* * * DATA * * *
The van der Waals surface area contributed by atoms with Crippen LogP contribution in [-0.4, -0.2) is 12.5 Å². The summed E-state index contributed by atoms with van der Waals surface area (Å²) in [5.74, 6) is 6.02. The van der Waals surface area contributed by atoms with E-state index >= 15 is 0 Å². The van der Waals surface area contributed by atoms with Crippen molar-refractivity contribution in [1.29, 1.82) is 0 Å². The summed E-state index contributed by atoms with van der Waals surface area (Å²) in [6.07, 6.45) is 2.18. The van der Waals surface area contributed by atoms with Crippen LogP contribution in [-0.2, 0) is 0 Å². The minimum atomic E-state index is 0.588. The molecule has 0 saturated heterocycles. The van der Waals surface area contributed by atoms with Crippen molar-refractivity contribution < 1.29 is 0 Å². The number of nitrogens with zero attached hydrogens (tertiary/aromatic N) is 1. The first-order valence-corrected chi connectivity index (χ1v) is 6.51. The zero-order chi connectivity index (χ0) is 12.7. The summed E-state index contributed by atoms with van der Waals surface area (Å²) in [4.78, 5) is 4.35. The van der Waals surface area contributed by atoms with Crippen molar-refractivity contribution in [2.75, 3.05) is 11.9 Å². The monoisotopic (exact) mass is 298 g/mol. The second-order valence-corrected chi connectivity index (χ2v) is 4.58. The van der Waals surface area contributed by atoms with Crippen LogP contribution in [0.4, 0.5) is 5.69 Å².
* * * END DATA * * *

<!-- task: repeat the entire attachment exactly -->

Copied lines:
The van der Waals surface area contributed by atoms with Crippen LogP contribution in [-0.4, -0.2) is 12.5 Å². The summed E-state index contributed by atoms with van der Waals surface area (Å²) in [5.74, 6) is 6.02. The van der Waals surface area contributed by atoms with E-state index >= 15 is 0 Å². The van der Waals surface area contributed by atoms with Crippen molar-refractivity contribution in [1.29, 1.82) is 0 Å². The summed E-state index contributed by atoms with van der Waals surface area (Å²) in [6.07, 6.45) is 2.18. The van der Waals surface area contributed by atoms with Crippen LogP contribution in [-0.2, 0) is 0 Å². The minimum atomic E-state index is 0.588. The molecule has 0 saturated heterocycles. The van der Waals surface area contributed by atoms with Crippen molar-refractivity contribution < 1.29 is 0 Å². The number of nitrogens with zero attached hydrogens (tertiary/aromatic N) is 1. The first-order valence-corrected chi connectivity index (χ1v) is 6.51. The zero-order chi connectivity index (χ0) is 12.7. The summed E-state index contributed by atoms with van der Waals surface area (Å²) in [4.78, 5) is 4.35. The van der Waals surface area contributed by atoms with Crippen molar-refractivity contribution in [2.75, 3.05) is 11.9 Å². The monoisotopic (exact) mass is 298 g/mol. The second-order valence-corrected chi connectivity index (χ2v) is 4.58. The van der Waals surface area contributed by atoms with Crippen LogP contribution in [0.4, 0.5) is 5.69 Å².